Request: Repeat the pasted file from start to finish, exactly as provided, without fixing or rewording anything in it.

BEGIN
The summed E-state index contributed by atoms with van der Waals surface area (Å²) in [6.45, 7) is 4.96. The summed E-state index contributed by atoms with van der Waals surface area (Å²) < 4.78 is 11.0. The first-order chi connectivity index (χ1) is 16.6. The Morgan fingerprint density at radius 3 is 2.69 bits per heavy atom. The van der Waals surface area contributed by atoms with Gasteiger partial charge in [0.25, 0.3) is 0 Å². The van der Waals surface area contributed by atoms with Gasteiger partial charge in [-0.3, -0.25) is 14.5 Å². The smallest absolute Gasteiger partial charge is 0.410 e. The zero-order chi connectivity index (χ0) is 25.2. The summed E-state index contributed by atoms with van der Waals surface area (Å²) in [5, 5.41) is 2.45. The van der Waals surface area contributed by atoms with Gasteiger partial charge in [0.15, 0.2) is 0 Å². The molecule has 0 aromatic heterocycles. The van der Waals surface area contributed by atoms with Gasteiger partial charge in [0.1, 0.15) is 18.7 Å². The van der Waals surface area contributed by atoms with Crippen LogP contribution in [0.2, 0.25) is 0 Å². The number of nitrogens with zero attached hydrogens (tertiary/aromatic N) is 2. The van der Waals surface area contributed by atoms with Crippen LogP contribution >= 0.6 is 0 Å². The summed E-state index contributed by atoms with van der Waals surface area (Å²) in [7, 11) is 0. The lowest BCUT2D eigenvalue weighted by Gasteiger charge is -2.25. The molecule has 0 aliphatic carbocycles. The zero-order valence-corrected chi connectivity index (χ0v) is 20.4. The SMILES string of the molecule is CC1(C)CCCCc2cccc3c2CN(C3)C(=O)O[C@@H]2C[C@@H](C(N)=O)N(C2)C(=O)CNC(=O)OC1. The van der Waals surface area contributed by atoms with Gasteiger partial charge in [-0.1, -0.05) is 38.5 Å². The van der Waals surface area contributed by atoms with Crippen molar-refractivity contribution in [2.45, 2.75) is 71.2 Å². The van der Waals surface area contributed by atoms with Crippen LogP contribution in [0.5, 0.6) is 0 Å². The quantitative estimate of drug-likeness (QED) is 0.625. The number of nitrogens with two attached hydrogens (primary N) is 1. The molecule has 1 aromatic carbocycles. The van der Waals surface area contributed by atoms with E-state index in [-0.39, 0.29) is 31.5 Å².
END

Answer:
The summed E-state index contributed by atoms with van der Waals surface area (Å²) in [6.45, 7) is 4.96. The summed E-state index contributed by atoms with van der Waals surface area (Å²) < 4.78 is 11.0. The first-order chi connectivity index (χ1) is 16.6. The Morgan fingerprint density at radius 3 is 2.69 bits per heavy atom. The van der Waals surface area contributed by atoms with Gasteiger partial charge in [0.25, 0.3) is 0 Å². The van der Waals surface area contributed by atoms with Gasteiger partial charge in [-0.3, -0.25) is 14.5 Å². The smallest absolute Gasteiger partial charge is 0.410 e. The zero-order chi connectivity index (χ0) is 25.2. The summed E-state index contributed by atoms with van der Waals surface area (Å²) in [5, 5.41) is 2.45. The van der Waals surface area contributed by atoms with Gasteiger partial charge in [0.15, 0.2) is 0 Å². The molecule has 0 aromatic heterocycles. The van der Waals surface area contributed by atoms with Gasteiger partial charge in [0.1, 0.15) is 18.7 Å². The van der Waals surface area contributed by atoms with Crippen LogP contribution in [0.2, 0.25) is 0 Å². The number of nitrogens with zero attached hydrogens (tertiary/aromatic N) is 2. The van der Waals surface area contributed by atoms with Crippen LogP contribution >= 0.6 is 0 Å². The summed E-state index contributed by atoms with van der Waals surface area (Å²) in [7, 11) is 0. The lowest BCUT2D eigenvalue weighted by Gasteiger charge is -2.25. The molecule has 0 aliphatic carbocycles. The zero-order valence-corrected chi connectivity index (χ0v) is 20.4. The SMILES string of the molecule is CC1(C)CCCCc2cccc3c2CN(C3)C(=O)O[C@@H]2C[C@@H](C(N)=O)N(C2)C(=O)CNC(=O)OC1. The van der Waals surface area contributed by atoms with Gasteiger partial charge in [-0.1, -0.05) is 38.5 Å². The van der Waals surface area contributed by atoms with Crippen molar-refractivity contribution in [2.45, 2.75) is 71.2 Å². The van der Waals surface area contributed by atoms with Crippen LogP contribution in [0.5, 0.6) is 0 Å². The quantitative estimate of drug-likeness (QED) is 0.625. The number of nitrogens with two attached hydrogens (primary N) is 1. The molecule has 1 aromatic carbocycles. The van der Waals surface area contributed by atoms with E-state index in [-0.39, 0.29) is 31.5 Å².